Google Nexus 7 takes over non-essential functions from my smartphone

Google Nexus 7 takes over non-essential functions from my smartphone

Summary: The Nexus 7 is a fantastic mobile tablet and while I used to think tablets were convenience devices I am starting to change my mind. My Nexus 7 is taking over functions I used to perform on my smartphone, freeing up my smartphone for extended life for the essentials.


James wrote about his experiences with the Nexus 7 after one week of use and then Jason chimed in with his thoughts on using the new Android Jelly Bean tablet. My replacement Nexus 7 just arrived, the left side of the display was not attached on my original, and after using one for over two weeks I have another perspective on how this 7-inch form factor tablet fits into my life.

My friend and MoTR podcast co-host Kevin Tofel and I have been longtime fans of the 7-inch form factor tablet starting with the original Galaxy Tab, then moving through devices like the HTC Flyer, BlackBerry PlayBook, and Amazon Kindle Fire. I still don't think tablets are essential, like smartphones are, but I am finding that my Nexus 7 is filling in nicely as a supplementary device for my smartphone. I am a heavy smartphone user and will usually drain my mobile phone battery in less than a day with my 2+ hour train commute and busy work schedule. Thanks to the portability, advanced Jelly Bean OS, and excellent display I am discovering that the Nexus 7 is taking on duties that my smartphone used to perform and thus helping me extend the battery life of my smartphone. In this regard, I am starting to think that maybe a tablet is essential.

Since the Nexus 7 is so small, it goes with me more places than my iPad and duties it has taken from my smartphone include:

  • Audible book device: I plug in my headphones and enjoy audio books on the go
  • Ebook reading: The larger display is much more conducive to reading than a smartphone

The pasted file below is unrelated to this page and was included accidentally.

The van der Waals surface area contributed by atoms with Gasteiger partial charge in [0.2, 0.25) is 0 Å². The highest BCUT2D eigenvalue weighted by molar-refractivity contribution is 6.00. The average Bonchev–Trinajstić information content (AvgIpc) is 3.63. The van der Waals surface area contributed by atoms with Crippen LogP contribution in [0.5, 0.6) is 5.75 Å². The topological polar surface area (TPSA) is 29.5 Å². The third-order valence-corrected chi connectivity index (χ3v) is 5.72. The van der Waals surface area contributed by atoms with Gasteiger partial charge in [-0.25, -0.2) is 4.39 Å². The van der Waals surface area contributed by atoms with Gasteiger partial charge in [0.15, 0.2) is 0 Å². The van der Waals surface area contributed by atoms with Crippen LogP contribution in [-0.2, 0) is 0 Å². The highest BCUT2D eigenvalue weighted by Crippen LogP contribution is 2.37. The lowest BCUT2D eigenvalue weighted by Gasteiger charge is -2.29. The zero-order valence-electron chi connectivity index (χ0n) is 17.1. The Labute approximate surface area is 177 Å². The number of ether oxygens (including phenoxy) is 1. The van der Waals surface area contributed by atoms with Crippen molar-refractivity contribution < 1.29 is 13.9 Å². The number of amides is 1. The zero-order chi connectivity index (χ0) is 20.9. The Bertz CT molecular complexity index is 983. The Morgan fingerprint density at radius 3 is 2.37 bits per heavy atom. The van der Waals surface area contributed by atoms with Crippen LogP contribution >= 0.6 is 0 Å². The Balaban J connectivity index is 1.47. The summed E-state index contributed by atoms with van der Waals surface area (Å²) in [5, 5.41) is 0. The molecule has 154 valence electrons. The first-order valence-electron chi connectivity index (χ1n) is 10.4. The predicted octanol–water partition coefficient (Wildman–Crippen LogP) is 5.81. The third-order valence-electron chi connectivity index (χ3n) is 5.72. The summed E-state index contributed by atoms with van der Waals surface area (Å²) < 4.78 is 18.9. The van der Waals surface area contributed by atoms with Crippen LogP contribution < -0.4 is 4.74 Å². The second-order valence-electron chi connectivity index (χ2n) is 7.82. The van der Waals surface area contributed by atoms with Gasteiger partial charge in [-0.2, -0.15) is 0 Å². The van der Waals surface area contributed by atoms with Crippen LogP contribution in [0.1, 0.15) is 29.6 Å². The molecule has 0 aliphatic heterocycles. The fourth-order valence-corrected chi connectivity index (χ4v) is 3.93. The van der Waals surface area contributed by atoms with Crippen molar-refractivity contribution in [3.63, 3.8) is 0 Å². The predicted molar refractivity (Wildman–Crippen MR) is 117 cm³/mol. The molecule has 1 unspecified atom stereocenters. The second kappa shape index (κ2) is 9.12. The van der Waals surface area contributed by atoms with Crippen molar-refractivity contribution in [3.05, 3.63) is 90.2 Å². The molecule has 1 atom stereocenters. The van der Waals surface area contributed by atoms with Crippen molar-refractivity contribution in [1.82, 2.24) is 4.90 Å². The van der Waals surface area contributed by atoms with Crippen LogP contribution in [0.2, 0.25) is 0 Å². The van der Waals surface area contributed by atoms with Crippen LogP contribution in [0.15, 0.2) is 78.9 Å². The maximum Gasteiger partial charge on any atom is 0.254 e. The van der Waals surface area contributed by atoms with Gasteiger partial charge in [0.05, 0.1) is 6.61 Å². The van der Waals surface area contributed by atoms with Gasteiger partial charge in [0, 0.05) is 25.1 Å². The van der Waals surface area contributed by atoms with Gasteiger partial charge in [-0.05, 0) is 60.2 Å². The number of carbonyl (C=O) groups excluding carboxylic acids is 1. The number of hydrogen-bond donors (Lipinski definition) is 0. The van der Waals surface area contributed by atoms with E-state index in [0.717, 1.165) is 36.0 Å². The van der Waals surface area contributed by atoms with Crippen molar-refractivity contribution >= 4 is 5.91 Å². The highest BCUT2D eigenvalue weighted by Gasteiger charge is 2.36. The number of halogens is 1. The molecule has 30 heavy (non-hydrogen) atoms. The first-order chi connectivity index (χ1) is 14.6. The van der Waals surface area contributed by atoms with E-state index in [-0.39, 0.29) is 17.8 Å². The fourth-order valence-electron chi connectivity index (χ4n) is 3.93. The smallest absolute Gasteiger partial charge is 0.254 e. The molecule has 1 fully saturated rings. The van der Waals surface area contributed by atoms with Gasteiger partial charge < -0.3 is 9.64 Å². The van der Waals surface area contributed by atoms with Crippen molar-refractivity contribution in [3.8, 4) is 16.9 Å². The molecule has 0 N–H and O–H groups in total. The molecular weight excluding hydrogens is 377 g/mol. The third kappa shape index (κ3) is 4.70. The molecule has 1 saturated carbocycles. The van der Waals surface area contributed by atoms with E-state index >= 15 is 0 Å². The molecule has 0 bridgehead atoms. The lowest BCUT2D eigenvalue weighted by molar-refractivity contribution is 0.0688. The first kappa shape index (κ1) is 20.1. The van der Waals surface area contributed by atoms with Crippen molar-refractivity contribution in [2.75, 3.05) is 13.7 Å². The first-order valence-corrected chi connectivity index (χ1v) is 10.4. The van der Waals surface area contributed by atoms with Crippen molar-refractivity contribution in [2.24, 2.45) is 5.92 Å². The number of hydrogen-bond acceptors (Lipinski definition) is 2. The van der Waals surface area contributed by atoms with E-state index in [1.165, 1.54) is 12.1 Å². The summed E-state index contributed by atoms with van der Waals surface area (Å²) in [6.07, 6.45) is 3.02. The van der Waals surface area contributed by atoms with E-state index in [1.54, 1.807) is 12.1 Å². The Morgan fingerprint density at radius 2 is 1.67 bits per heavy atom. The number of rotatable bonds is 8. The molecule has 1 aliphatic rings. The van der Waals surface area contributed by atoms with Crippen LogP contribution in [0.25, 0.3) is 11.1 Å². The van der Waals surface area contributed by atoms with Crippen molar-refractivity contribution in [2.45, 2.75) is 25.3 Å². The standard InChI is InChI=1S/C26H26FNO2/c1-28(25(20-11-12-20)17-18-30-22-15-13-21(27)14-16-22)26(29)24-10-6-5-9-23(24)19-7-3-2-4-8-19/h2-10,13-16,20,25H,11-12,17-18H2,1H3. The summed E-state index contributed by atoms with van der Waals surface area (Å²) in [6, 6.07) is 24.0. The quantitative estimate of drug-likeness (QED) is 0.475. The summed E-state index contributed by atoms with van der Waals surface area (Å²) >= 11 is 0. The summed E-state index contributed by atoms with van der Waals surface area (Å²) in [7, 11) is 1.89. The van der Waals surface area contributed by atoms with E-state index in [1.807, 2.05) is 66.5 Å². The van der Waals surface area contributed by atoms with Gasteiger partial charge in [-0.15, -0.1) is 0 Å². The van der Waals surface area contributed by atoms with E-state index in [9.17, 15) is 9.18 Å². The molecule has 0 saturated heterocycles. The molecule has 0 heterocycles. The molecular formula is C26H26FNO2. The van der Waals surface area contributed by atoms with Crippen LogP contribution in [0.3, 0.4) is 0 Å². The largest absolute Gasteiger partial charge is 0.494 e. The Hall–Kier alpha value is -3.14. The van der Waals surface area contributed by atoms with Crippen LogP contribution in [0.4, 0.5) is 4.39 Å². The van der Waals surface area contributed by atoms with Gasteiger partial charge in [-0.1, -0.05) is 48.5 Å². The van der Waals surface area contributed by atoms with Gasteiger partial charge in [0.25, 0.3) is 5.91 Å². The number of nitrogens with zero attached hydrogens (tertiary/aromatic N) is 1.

• Movie player: Movies look fantastic on the high resolution display of the Nexus 7
  • Web surfing: Chrome is awesome on the Nexus 7, especially when you sync it across multiple computers. This function does require a connection while the others perform while offline.

These are primarily media functions, which I enjoy on my commute, while my wife and daughters shop, during lunch, and at other idle times during the day. They are not essential and thus perfectly matched to be performed on a tablet while my smartphone can be reserved for essential tasks such as phone calls, email, text messaging, and search.

Do you find that your tablet takes on roles you used to perform with your smartphone too?

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Topics: Mobility, Android, Tablets

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  • Haven't Ditched the Phone Yet

    We've had conversations around the office about this same phenomenon around the office. There are even two of us who have thought about dumping our expensive smart phones in favor of a cheap, pre-paid alternative strictly for voice. No one's made the switch yet, though. The idea of reclaiming part of our the monthly cellphone bills is pretty attractive...

    But, relying exclusively on wifi is a little concerning. Sure you can be productive or entertained at work and at home, but what about *really urgent needs* for data when you're out and about? Directions, restaurant reviews, or even more important things... like using Google search... to prove your friend wrong about who holds the most Olympic medals... and that FF III's release on OUYA really would be its first release for a console outside of Japan!

    Not that the lack of 4G connectivity stops us from carrying it around with us everywhere. In our cool, corduroy Trend Sleeve Case of course.
    • Final Fantasy III!!!

      Oh, how I love to play that game. I tried to play Final Fantasy 1 and the numbers for HP/MP and status information is just too small for me to read due to my visual impairment. That's in a Samsung Exhibit II 4G 3.7" smartphone.
      Grayson Peddie